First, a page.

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Frank Martin heard the offseason rumors and the narratives about a possible coaching change at South Carolina.

On Thursday morning — in his first news conference since USC’s season ended on March 11 — Martin told reporters to check their sources, insisting that the past few weeks have been “no different” than the typical offseason.

He said that he and athletic director Ray Tanner had deeper conversations than they did after the team’s Final Four run in 2017, when he signed a four-year extension. But Martin added that he had no problem with the length of the review and has respect for his bosses, saying he “doesn’t have a sour bone in his body” about anyone at South Carolina.

Last week, Martin and the university came to terms on a two-year extension.

“Why were (the conversations) deeper this year? Because I did a real crappy job this time,” Martin said Thursday. “And we needed … to make sure that I understood what was broken, and that we can get it righted, that’s it.”

Hired in 2012, Martin, 54, just completed his ninth season as USC’s head coach and has compiled a 153-134 career record with the Gamecocks. The pandemic loomed large over this year’s team, forcing USC 6-15 (4-11 SEC) to cancel or postpone seven games between December and January and shutting down activities three separate times.

Though the team never revealed which players tested positive for the coronavirus due to privacy reasons, Martin tested positive twice, including once during the season. He said Thursday that “he didn’t have the fight” to coach the way he wanted to, saying he often fell asleep by 7 p.m. due to lingering COVID-19 symptoms.

“The season was real simple. It was the most challenging year of my professional career,” Martin said. “It was really difficult. It was complicated personally. (I’ve spent) 36 years on the sideline, 29 as a head coach. I had one bad year. Excuse my language, but this is the only way I can say it: I did a (expletive) job of coaching this past year. I didn’t manage things the right way.”

Last week, after nearly a month of rumors, Martin and the university reached agreement on a two-year extension that runs through the 2024-25 season. However, the new agreement isn’t an extension in the traditional sense.

Martin will not make a raise. His salary of $3.3 from the 2022-23 season will carry over into the final two years of the deal. The university also has the flexibility to move on from Martin after this season. As part of the deal, the buyout in Martin’s contract lowers from a maximum of $3.3 million to $3 million after this upcoming season.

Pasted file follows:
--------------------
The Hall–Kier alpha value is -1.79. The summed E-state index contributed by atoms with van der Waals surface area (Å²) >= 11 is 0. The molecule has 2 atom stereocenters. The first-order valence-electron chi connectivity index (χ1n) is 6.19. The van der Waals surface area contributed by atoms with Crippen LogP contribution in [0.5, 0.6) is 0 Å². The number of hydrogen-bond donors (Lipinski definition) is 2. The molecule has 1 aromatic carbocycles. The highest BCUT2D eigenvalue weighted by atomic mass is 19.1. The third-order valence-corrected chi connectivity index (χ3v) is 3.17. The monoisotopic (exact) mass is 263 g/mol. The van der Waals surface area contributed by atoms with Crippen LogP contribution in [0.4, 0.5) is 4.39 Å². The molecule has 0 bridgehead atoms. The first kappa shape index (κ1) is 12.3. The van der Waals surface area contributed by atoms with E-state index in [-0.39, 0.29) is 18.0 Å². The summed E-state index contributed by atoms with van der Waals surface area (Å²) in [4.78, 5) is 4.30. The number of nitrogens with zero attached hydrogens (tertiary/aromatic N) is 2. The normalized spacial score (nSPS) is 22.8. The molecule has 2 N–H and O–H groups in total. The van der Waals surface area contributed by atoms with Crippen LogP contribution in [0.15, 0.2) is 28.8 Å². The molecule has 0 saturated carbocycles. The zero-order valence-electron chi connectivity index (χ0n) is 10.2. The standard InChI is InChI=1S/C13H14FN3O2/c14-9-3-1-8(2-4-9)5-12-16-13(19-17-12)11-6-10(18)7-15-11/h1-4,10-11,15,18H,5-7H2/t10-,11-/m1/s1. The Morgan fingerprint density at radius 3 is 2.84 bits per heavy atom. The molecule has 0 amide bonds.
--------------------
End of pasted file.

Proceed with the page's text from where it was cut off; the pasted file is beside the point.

Additionally, neither of the two new years on Martin’s deal include a buyout, meaning the university could terminate his contract any time after April 1, 2023 without paying a buyout.

“Is that contract extension exactly what I wanted? No.” Martin said. “ … I live my life day to day. I don’t live my life based on my contract.”

Despite the optics of the deal, Tanner said he didn’t view Martin’s buyout adjustment as a way to protect the university.

“I don’t look at it as protecting ourselves or anything other than this is a statement about our program and our commitment to basketball from this university,” Tanner said. “Coach Martin is our head coach, but you’re talking about a buyout situation that is a very good buyout, even still. You can look at comparatively some of the other buyouts around the country, and he remains with a very strong buyout.”

Since the season ended on March 11, Martin’s roster has been in flux. More than 1,300 Division I players have entered the transfer portal, including five Gamecocks. In recent days, USC has secured reinforcements, bringing in guards Erik Stevenson, Chico Carter Jr. and James Reese and forward A.J. Wilson as transfer commits.

Despite the fluidity of the roster, Martin repeatedly defended his program on Thursday, saying that even though last season was a “trainwreck” the program itself never went off the rails. Thursday’s news conference opened with a series of video messages from former Gamecocks like Sindarius Thornwell, P.J. Dozier and Chris Silva, who congratulated Martin on his extension and thanked him for his influence in their lives.

Martin said the growth of those players into successful men is why he coaches. But he also referenced the statistical accomplishments of his tenure, including setting a program record in wins and ranking third in the Southeastern Conference with 51 SEC wins in the five years prior to last season.

“Contrary to popular belief sometimes around here because I know this place loves gloom and doom,” Martin said. “But if anyone has actually paid attention to what I’m about, I work and my staff is working and our players — the guys that you just saw (on video) —really, really hard to build a winning program. You can argue whatever you want, that’s your prerogative. We built a winning program.”

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